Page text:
Feeling refreshed from the coconut drinks in St. Pete, we headed down to Punta Gorda to check out the Hinterhoeller.
Hinterhoellers are Canadian-built with a reputation as solid, sea-worthy vessels. We were looking at a 1985 Niagara that was primarily a one-owner. The seller, Jack, had owned it since 1989 and you could just tell he loved that boat. It was extremely well-cared for. Polished and clean, organized and tidy. She was most definitely Jack’s baby. And, for good reason. Jack had sailed the boat several times in the Mackinac race (http://en.wikipedia.org/wiki/Port_Huron_to_Mackinac_Boat_Race) from Lake Huron to Mackinac Island, MI (a 290-mile freshwater course) single-handedly. As a result, just about every system on the boat was streamlined and rigged for quick, easy, single-handed use. He and his wife were now retired and and, as tough as it was for them, after decades of wonderful sails on the boat (from quick weekend trips to month-long voyages) they were ready to retire from the cruising as well. Jack greeted us with a bright smile and big paw handshakes and jumped right on the boat with us to tinker around.
The Hinterhoeller had a spacious cockpit with plenty of room to kickback and stretch out at the helm. To use the old cockpit/living room analogy – where the others had felt like the stuffy, formal “sitting” room you keep at the front of the house for show, this one felt like the comfy den in the back with the old, grungy couches where everyone piles in on Saturdays to watch the game. It was just so damn comfortable.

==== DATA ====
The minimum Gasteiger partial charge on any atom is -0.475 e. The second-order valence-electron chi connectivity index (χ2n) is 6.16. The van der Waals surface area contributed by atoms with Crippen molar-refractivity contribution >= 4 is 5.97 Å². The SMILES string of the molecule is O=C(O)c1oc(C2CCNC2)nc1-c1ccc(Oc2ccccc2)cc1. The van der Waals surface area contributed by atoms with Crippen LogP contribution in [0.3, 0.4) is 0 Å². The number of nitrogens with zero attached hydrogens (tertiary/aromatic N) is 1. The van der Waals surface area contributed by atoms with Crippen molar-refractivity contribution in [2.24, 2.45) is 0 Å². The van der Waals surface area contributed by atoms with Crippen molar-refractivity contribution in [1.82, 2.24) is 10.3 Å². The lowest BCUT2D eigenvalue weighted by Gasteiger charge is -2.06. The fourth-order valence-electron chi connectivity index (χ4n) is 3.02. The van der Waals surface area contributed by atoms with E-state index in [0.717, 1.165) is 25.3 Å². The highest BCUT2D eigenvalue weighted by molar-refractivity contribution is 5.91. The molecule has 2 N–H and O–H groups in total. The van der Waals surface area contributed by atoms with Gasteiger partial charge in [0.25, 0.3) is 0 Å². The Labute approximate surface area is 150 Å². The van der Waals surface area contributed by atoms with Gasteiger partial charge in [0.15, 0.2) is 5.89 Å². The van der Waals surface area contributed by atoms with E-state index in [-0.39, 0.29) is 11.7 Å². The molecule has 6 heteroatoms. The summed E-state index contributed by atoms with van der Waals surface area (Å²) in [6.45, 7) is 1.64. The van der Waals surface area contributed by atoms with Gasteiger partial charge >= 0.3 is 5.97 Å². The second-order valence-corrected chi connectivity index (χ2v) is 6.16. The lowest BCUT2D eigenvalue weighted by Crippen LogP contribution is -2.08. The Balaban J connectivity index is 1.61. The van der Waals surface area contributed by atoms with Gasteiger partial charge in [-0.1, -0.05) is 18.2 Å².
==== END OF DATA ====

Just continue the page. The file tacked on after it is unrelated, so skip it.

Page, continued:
We felt the same about the galley and saloon down below.
(And, a fun little boat fact for those useless knowledge junkies out there – much to my surprise, turns out the word saloon originates not from the old swinging doors, whiskey-busting joints you see in old westerns, but from boats!! It’s true – it has to be – it’s on the internet: http://www.merriam-webster.com/dictionary/saloon).
It also came with a hard bottom dinghy and a 15 horse-power, 2 stroke outboard. A rare find, and a bonus that had our broker salivating like a kid in a candy store.
Phillip and I felt the same (minus the salivating). We were like teenagers with a crush, secretly doodling pictures of the boat in our Five Star spiral notebooks with little squiggles and hearts all around it. It was all we could think about. It was all we could talk about. Looking back on it, it’s probably a good thing no one else made that trip with us, because they probably would have jumped right out of the Prius and hitchhiked home. Phillip and I were enamored. Images of the two of us with our hands on the wheel while the boat glided through crystal green waters filled our heads all the way to Daytona.
We still had one more boat to check out on this trip, the Tayana – a beast of a boat, but we both had a sneaking feeling we had already found ours.